I believe that the key to successful dreaming, having a successful soul-fulfilling business, creating a wonderful venture, and becoming what you crave with all of your being is directly influenced by how much you give of yourself.
And you cannot properly give of yourself without being mindful of your life in each moment.
Mindfulness is described as, “paying attention on purpose, in the present moment, and non-judgmentally, to the unfolding of experience moment to moment…” (Source: Mindfulness Definition)
One of the most powerful lessons I’ve learned from 8 Women Dream and my work with some of the up-and-coming thought leaders is that you must come from a place of serving others to create a meaningful, dream-filled life.
In order to be able to serve others and experience real success you must know who you truly are — your strengths, your weaknesses, your selfishness, your insecurities, and your self-sabotaging habits. You must be able to sit back from yourself and hear when you are playing the victim, see when you are offering less-than your best, and recognize when you are shoving your dream under the carpet while creating a diversion in the hopes that no one will notice — not even you.
You must cultivate the practice of witnessing your day from the moment your eyes open to the sunlight to the moment you drift off to sleep.
Practice observing everything from washing the dishes to returning emails, to clicking on that publish button to how it feels to wash your hair.
When you spend the day as an observer focusing on being mindful, you will begin to recognize the moments when you are “taking from the well without replenishing the water.”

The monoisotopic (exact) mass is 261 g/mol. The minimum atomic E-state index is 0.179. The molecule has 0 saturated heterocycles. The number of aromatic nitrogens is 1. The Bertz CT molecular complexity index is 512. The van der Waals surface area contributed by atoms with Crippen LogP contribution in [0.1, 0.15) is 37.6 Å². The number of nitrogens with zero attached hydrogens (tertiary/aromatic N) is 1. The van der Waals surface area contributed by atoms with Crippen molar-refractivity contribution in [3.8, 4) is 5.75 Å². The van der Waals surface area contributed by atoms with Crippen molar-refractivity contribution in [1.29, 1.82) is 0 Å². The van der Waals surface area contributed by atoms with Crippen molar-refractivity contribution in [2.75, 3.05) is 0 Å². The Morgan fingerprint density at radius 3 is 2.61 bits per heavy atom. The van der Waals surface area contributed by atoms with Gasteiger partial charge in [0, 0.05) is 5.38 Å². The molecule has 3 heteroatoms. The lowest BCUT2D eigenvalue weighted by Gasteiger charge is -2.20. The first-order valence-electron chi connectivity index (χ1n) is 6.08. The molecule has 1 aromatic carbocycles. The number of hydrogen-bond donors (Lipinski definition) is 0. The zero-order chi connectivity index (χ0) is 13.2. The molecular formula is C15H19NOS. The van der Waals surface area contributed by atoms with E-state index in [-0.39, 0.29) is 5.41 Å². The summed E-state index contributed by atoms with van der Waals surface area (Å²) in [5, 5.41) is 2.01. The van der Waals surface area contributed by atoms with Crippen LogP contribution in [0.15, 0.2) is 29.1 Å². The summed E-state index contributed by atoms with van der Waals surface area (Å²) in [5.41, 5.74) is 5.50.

Being mindful causes you focus on the real reason why you want the dream you’ve chosen and when you are moving away from creating it. You can easily drift off course by looking only for the money, or only for the prestige, or doing it because you want your friends and family to think differently about who you pretend to be when you are around them.
Your real dream is about sharing your gift with the world — not how you will impress your family and friends pretending to be something else. Your gift should call you to get up in the middle of the night because you worry so much about the people it will help.
You can’t go back to sleep. You can’t ignore it. It’s too important.
Think about if you went hiking on a mountain and upon reaching the top you notice someone fall off the edge. You race forward to look over the side to see that this person has landed on a ledge below– too far to climb back up. At this moment would you stop and think, “Wow. If I save this person I’ll make a lot of money from the press this will receive.” or “My mom will now be proud of me when she sees me on the news.”?
You’d try to find a rope, or a way to save them. Your heart would race, your energy would become elevated and you’d be living in the moment until you saved this stranger.
You wouldn’t let your fear stop you from getting help – even if you silently told yourself you were scared. The bigger you would simply ignore the little scared voice in your head and carry on. You certainly wouldn’t sit down on the ledge to share your story of how the exact same thing almost happened to you once, what you had for lunch that morning and why your shoes match your jacket.
You would be mindful of how important you are in that very moment to do what you are being called to do.